If you fly at night, it’s fairly important to be able to see the aircraft instruments. It’s also important to be able to see and identify all the switches and circuit breakers in the cockpit. The goal of panel lighting in an aircraft is to make the instruments and controls easy to read, while preserving the pilot’s night vision. Unfortunately, most general aviation aircraft have poor panel lighting at best, which leads to the requisite 14 flashlights that every pilot seems to carry distributed among a flight bag, aircraft pockets, kneeboard, shirt pocket, and forehead. It doesn’t have to be that way.
There are four major types of aircraft panel lighting: instrument face lighting, post lighting, flood lighting, and back/edge lighting.
Post lighting is a flexible means of adding nonintrusive lighting in a variety of different situations. Small lights are housed within raised “posts” that have hoods at the top, directing the lighting down across the panel. They are effective for about three to four inches in most cases and cover an area limited by the hood itself. The hood can usually be rotated to better direct the light onto the item to be illuminated. Post lights are designed with a screw base that is the same size as instrument mounting screws, so they conveniently do double duty in both lighting and securing the instrument. Although post lights are not the most attractive form of panel lighting, their flexibility allows them to be used to provide lighting for switches and other controls as well. On our Bonanza, the fuel selector is located down by the pilot’s left leg. Two post lights illuminate the selector control and placard nicely.
Flood lighting is the next common form of panel lighting. As the name implies, the strategy here is to provide a light source to flood an entire area with light. This is commonly done through lights in the aircraft glare shield that are directed down across the panel. While flood lighting is an effective form of illuminating the entire panel, it is also the most detrimental form of lighting to the pilot’s night vision. Judicious use of the dimmer is required to balance the ability to read the instruments and controls on the panel, yet not flood the entire cockpit with light to the point of sacrificing the ability to see outside the aircraft. Lighting colors play an important role here as well, with many aircraft employing red flood lighting to reduce night vision loss.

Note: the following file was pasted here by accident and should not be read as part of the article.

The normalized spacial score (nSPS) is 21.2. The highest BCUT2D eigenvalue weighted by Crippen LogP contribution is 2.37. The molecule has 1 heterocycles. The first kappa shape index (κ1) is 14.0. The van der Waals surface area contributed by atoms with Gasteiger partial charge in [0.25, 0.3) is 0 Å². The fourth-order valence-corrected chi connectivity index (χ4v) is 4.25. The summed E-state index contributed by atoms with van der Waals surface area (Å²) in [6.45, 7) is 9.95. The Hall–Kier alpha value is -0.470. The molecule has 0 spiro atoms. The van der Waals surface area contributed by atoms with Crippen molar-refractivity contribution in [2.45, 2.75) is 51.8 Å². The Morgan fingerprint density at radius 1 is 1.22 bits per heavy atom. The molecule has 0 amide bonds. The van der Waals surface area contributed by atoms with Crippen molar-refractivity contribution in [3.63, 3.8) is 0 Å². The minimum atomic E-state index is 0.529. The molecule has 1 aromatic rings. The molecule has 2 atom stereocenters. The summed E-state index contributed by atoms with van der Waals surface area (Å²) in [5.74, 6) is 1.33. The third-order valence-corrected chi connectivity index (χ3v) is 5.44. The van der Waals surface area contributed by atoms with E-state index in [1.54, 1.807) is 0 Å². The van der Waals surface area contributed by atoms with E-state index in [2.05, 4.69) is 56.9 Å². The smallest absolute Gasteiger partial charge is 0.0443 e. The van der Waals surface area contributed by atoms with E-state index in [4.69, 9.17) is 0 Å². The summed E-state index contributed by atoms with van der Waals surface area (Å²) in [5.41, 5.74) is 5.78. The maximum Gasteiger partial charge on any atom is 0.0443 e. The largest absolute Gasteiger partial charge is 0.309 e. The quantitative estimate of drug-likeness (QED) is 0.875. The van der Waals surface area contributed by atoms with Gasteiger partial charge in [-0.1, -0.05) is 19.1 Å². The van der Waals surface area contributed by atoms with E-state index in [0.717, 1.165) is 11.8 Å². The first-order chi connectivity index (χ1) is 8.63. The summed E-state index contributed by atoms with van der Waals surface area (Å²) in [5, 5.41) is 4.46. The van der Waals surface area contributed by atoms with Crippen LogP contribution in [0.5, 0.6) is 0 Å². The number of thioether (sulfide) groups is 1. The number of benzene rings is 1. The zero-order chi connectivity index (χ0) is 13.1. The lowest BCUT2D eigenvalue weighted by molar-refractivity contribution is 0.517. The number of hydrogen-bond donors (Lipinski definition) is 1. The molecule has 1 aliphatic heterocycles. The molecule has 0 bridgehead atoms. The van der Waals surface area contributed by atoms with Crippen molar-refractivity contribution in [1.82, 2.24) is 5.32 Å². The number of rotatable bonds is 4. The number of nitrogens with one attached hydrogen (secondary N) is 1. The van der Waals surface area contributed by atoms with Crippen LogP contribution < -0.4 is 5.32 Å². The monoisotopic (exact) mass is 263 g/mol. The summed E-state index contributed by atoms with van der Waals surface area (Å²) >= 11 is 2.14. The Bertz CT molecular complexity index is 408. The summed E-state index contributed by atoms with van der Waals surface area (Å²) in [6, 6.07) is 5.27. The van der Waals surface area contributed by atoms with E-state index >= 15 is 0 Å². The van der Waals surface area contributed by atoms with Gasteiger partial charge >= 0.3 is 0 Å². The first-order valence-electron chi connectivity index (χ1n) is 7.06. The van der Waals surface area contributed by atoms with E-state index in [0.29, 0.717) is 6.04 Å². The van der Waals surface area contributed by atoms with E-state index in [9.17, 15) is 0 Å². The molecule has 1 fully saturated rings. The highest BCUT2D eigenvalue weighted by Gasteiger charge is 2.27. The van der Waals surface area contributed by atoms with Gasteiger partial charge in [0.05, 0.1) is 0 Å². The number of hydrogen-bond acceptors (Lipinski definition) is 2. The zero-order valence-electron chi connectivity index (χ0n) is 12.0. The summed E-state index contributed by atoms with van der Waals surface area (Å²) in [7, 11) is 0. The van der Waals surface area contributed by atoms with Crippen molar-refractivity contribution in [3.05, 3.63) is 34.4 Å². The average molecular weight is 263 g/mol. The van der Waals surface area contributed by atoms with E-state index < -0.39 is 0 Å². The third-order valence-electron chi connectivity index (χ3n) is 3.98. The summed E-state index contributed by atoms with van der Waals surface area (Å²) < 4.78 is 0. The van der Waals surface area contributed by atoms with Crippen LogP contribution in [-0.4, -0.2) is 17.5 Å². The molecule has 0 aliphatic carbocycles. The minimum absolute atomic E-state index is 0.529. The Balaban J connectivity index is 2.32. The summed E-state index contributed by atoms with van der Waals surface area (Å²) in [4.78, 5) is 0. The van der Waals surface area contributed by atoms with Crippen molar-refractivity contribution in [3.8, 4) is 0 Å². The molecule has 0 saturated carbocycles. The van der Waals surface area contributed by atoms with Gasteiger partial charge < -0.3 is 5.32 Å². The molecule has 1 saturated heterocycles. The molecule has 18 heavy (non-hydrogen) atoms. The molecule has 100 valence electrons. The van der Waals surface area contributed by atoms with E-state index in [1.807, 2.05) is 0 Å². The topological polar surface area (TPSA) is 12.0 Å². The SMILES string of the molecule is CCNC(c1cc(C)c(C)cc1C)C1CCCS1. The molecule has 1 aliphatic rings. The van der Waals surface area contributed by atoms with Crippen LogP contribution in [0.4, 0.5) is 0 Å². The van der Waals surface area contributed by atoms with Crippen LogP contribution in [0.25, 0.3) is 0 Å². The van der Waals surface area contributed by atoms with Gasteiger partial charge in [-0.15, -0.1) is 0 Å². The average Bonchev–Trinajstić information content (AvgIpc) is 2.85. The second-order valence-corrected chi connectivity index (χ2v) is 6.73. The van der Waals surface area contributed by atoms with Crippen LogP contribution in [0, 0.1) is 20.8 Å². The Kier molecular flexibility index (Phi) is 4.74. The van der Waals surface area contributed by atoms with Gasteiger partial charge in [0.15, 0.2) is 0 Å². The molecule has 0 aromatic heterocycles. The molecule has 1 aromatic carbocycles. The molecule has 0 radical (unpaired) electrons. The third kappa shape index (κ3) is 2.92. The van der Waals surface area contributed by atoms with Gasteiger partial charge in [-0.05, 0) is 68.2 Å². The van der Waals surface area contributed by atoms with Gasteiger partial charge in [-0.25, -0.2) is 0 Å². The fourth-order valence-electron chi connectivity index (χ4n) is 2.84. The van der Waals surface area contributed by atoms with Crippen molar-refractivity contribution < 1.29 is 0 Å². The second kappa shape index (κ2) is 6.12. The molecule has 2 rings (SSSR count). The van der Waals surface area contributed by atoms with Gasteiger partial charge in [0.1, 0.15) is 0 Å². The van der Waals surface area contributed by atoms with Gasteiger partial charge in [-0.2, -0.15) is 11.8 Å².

The last form of panel lighting is the most eloquent, but it is also the most expensive. Panel backlighting and edge lighting is accomplished by projecting a light through a translucent engraved or painted panel from behind, from the edge, or from within the panel. Panels lit internally are called electroluminescent panels. Text and labels appear to glow, making it easy for the pilot to read switch identifications, placards, etc. Edges around openings in the panel are similarly effective, with light allowed to bleed out from unpainted edges of the cover plates, illuminating controls and switches.
Regardless of which methods of panel lighting are installed in the aircraft you fly, the combination should allow you to easily identify and interpret all controls, switches, circuit breakers, and placards. Night flying is a challenging task, and it’s important that you be able to focus your attention outside the aircraft without worrying about seeing what you need to inside the aircraft as well. Next time, we will cover strategies for repairing and improving the panel lighting in your aircraft. Until then, happy flying!